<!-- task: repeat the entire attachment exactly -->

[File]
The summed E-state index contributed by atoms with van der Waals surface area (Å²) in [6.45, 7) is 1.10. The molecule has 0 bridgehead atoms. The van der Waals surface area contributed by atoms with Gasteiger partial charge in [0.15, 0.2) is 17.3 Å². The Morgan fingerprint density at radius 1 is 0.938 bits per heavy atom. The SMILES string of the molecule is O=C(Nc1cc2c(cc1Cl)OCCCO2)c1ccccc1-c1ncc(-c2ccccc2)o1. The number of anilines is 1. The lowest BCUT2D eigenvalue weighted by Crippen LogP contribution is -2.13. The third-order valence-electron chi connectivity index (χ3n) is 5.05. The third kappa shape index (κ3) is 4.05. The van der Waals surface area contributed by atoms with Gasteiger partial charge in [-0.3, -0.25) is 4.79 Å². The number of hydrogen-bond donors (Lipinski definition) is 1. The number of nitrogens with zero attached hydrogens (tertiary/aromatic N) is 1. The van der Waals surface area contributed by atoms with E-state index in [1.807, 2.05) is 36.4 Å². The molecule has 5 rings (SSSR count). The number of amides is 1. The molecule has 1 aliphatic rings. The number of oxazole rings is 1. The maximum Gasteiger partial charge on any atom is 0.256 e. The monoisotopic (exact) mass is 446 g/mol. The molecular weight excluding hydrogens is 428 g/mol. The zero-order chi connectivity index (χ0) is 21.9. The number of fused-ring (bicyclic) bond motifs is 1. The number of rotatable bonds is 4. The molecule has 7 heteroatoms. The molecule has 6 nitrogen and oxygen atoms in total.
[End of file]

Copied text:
The summed E-state index contributed by atoms with van der Waals surface area (Å²) in [6.45, 7) is 1.10. The molecule has 0 bridgehead atoms. The van der Waals surface area contributed by atoms with Gasteiger partial charge in [0.15, 0.2) is 17.3 Å². The Morgan fingerprint density at radius 1 is 0.938 bits per heavy atom. The SMILES string of the molecule is O=C(Nc1cc2c(cc1Cl)OCCCO2)c1ccccc1-c1ncc(-c2ccccc2)o1. The number of anilines is 1. The lowest BCUT2D eigenvalue weighted by Crippen LogP contribution is -2.13. The third-order valence-electron chi connectivity index (χ3n) is 5.05. The third kappa shape index (κ3) is 4.05. The van der Waals surface area contributed by atoms with Gasteiger partial charge in [-0.3, -0.25) is 4.79 Å². The number of hydrogen-bond donors (Lipinski definition) is 1. The number of nitrogens with zero attached hydrogens (tertiary/aromatic N) is 1. The van der Waals surface area contributed by atoms with E-state index in [1.807, 2.05) is 36.4 Å². The molecule has 5 rings (SSSR count). The number of amides is 1. The molecule has 1 aliphatic rings. The number of oxazole rings is 1. The maximum Gasteiger partial charge on any atom is 0.256 e. The monoisotopic (exact) mass is 446 g/mol. The molecular weight excluding hydrogens is 428 g/mol. The zero-order chi connectivity index (χ0) is 21.9. The number of fused-ring (bicyclic) bond motifs is 1. The number of rotatable bonds is 4. The molecule has 7 heteroatoms. The molecule has 6 nitrogen and oxygen atoms in total.